come out of the turbine darling
break silver control
got some bicarbonate soda
for satellite wash
outside is nowhere but warm
snake centipede scorpion lizard some-
times the road is full of
came home early found you
building a sundial
to ensure we were all number
crunching from the same code sheet
forward to some
ground breaking afternoon at
idiot end of the spectrum
shuttle launch experience
do they like
to see objects clustered according to theme?
can he swell up until he fills the space between
how to construct + full service resort?
my name is gross
do not know anyone
on this schedule
if you blow a nice bubble
blow a small jet of air harder
it better cause
a small bubble to appear
cavy wanted lists/ made link since
creator mask/ clots cruise wrong
Rhymes With Orange
It’s so bleak outside we have
a lot of time to be neurotic.
That’s how I want my home to feel,
his thumbprint on everything.
There’s a typewriter, a pink princess phone.
Handwritten notes (and certain typefaces)
throb with urgency and the connection to – something.
And that’s why we like the bright colors.
NB: Based on phrases from “The Wildebeest in the Room”here.
art by Silvio Severino Collage
Kelly: You remember the Surrealist Manifesto, which printed the list of people you should read and the people you shouldn’t read.
Yau: Ahh, the list of dos and don’ts. Yes, there is that side of Surrealism, which people point to. Franklin Rosemont had some of that. And there’s the academic notion that Surrealism ended in the 20s, 30s, 40s (take your pick), but then if you think of Henri Michaux after World War II and the examples of Philip Lamantia, Unica Zürn, Will Alexander, and Andrew Joron, or a young poet I just started reading, Michael Leong, it is clear that Surrealism did not lose its energy; in very different ways, they transformed it into something else and kept it—the dream of freedom—going.
After Reading Freud’s “Beyond the Pleasure Principle”
Listen: the silence you hear
is the wind’s anticipation
of the milkweed ripening.
You are now well-informed.
Whisper I know your secret,
wink with your one good eye
then disengage, the wind
is not your friend. Actually,
do what you want, just don’t be
surprised when the conversation
turns political. Maybe
you like politics, I don’t know.
I disagree with everything.
I am in love with the world.
Not the physical world, I mean.
I am sick of the moon, of the wind
and it’s desperation. Wait,
that’s a lie. I love the moon
and it’s my own desperation
I am sick of. How many times
have you been close to death
and not known it? How many
times have you known and cared
not, the wind murmuring,
I know your secret.
David Krilivsky attended the MFA program at Queens University of Charlotte. His poems have appeared in such places as Poets & Artists (Oranges & Sardines) and The Found Poetry Journal, among others. He currently resides in a log cabin in St. George, VT.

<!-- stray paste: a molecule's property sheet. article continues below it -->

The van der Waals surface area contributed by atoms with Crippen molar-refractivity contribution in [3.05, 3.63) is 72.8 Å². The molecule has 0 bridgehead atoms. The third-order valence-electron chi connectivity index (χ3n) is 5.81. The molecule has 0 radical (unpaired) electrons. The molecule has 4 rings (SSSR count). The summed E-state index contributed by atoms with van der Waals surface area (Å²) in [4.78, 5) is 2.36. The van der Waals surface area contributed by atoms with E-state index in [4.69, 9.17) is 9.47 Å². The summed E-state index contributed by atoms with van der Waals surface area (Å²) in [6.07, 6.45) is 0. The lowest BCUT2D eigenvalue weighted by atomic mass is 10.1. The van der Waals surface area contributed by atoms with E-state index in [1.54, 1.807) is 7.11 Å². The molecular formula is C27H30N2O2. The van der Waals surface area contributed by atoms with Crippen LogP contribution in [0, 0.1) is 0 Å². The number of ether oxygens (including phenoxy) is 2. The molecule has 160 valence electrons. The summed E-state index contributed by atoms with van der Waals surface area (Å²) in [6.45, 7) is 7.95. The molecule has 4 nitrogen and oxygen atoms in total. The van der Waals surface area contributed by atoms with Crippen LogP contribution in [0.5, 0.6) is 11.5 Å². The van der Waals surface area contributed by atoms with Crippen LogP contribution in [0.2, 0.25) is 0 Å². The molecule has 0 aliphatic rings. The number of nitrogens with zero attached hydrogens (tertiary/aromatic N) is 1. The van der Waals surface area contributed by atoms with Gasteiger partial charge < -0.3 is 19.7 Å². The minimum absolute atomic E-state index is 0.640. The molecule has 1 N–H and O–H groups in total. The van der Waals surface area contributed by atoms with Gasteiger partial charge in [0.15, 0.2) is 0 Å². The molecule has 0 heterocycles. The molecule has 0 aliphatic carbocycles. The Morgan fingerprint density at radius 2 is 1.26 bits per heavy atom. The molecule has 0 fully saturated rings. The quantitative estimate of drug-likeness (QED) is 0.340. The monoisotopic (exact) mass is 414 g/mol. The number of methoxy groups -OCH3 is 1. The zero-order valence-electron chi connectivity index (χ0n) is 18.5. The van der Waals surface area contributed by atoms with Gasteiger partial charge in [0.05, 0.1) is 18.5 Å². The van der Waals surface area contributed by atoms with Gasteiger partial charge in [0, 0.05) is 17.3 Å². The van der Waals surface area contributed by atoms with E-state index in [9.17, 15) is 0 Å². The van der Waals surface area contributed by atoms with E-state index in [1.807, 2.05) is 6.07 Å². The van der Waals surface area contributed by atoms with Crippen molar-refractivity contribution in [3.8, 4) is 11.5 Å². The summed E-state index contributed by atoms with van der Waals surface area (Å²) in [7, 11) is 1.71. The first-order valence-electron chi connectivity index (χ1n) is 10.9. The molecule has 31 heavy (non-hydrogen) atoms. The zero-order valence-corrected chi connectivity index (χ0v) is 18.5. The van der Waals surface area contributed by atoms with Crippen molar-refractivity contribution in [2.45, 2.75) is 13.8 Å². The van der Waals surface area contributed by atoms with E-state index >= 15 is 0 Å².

art by ● Ventral ●
March 4, 2014
Thank God for millenniums of dust
and the situations in poetry Pinsky brought to our attention
many eons ago.
And thank you, purplemonkeysexgod69!
After some syntactical and lexical play,
I found you in the tropical flowers
dusting yourself off in elaborate “numbers.”
And in the back of a pickup, I found brickdaniels
touching lovely uprooted trees in the night.
He’s just an old farmer who loves stalks.
I cannot correct this image. It is stuck forever,
like a lovely electric light or two long hands.
So cruelly it eats me. A shadowless lady
automatically accomplished. I want to erase it
with a two-footed club.
But you can’t change the world overnight.
That’s why I write in simple, blank sentences.
seed texts: Poems of Andrew Breton, by Cauvin and Caws; The Situation of Poetry, by Robert Pinsky
art by collageartbyjesse
Roox Ampe, Super Hero!
Who is Roox Ampe?
The story: one special day in 2003, I called P-ville Floral to deliver a bouquet of flowers to my lovely girlfriend, Dana. At the time, I was on vacation with my family in upstate New York. Over the phone, apparently, the name got muddled. Over the PDA at work, there was announcement made for “someone to come pick up their flowers from the front desk, from ‘Rooks’.” “Who’s Rooks?” That’s what everyone was asking. Without missing a beat, Dana went downstairs and claimed her flowers. On returning, someone made a jest: “Rooks. Sounds like a superhero: ‘Roox Ampe.’” That’s how I became known as Roox Ampe, Super Hero!
Follow the daily adventures of Roox Ampe @RooxAmpe
As the androgynous dummies wander by us in the breadline
I’m not interested in your green lapels
Your birdlike cacophony
Or your telepathic typewriting machines
Elaborate tents go up around the burning yard
My flaming hat is a flower
And the flower is a magnet in your eye
Which is suspended in the lugubrious membrane of space
And ripples in still water
It reminds me of that bloated corpse we saw one day
The way it bobbed like a turnip in the rushing current of milk
Which spilled from a barn
Into a little glass jar on your necklace
A child began to bark
The birds cried like a crowd of lepers
It’s too much we have to leave we dash out without any umbrellas
We’re drenched in the upward falling rain
We briefly discuss gravity before deciding to play chess
On the back of a black rhinoceros
I realize these creatures are nearly extinct
You say “Yes”
A cuckoo joins us
We can’t comprehend it’s warbling signals
You tear up my voting card and I sock you in the eye
As the train smashes into us
You say “We haven’t even had lunch yet” but it isn’t true at all, not at all
art by holly pilot
It begins like a sentence
It is really a map
Before I can even look
Hands are useless
with no address in mind
NB: A collage of phrases from Daniel Simko, The Arrival (Four Way Books, 2009).